I kneeled on the garish linoleum, which was new, but not quite firmly glued to the floor, and stared fixedly at the illustrations of a children's book. Eventually, I took one of my children's paintbrushes, and opened a box of watercolors. Hour after hour, while the trains rumbled along, I painted. I painted until the linoleum was streaked with pigment, and I was forced to fetch the scrub brush and a floor rag in order to erase the remnants of my watery, unvoiced longings.

Whimsy, or the extreme heat got the better of me: when I walked out of the apartment, in a strange and wistful gesture of farewell, I left behind my humble attempts to sketch the learned Cat, who strides around an oak tree in Pushkin's Lukomorye.


For those who are unfamiliar with Lukomorye, the paintings of Tatiana Mavrina might be a good place to begin a tour. Lukomorye is a place where the creatures of the old folktales come to life: where mermaids perch on tree branches in order to comb their green hair, where bylini wander around muttering, until you aren't sure whether it is your uncle, or Leschy muttering over there behind a bush. Pushkin did not invent this place, but he set the old tales of the Slavic lands to rhymed verse, and, in the process, became a cornerstone of libraries, and a pillar of Russian literature.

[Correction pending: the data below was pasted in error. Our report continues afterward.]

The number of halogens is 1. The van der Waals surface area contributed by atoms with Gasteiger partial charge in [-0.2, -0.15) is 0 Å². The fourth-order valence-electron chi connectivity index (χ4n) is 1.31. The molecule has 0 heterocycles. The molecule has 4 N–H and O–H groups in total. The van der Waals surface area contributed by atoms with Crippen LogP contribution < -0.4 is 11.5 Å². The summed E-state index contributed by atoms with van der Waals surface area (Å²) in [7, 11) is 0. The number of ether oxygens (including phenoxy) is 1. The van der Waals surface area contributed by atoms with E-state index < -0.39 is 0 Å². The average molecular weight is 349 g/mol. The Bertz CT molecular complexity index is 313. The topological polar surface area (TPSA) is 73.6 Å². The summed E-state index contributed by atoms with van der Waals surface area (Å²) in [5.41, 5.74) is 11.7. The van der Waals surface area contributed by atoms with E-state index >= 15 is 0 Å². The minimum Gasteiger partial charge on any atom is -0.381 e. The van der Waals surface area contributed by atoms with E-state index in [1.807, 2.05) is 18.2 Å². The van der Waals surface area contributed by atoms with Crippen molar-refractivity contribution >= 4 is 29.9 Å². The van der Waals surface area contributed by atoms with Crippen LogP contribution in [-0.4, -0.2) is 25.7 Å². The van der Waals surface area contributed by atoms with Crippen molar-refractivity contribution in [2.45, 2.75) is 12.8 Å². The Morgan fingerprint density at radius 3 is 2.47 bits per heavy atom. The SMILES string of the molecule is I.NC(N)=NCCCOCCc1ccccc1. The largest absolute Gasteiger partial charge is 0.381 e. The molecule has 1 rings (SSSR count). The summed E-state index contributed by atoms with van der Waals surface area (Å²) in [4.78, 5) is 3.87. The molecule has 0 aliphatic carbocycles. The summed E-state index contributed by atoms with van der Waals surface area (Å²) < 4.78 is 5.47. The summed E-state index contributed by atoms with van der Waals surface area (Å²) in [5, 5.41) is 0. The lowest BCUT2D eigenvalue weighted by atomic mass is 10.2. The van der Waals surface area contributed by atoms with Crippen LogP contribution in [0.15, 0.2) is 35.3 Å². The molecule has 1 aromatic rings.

Tatiana Mavrina  (1900 - 1996) devoted most of her long life to painting. She illustrated more than 200 books, including many Russian folk tales. In 1976, she was awarded the Hans Christian Andersen prize for her contribution to children's literature.

Tatiana Mavrina


Although I did not know her personally, it is my privilege to imagine that Tatiana Mavrina abides to this day in Lukomorye, enjoying the company of at least one Learned Cat.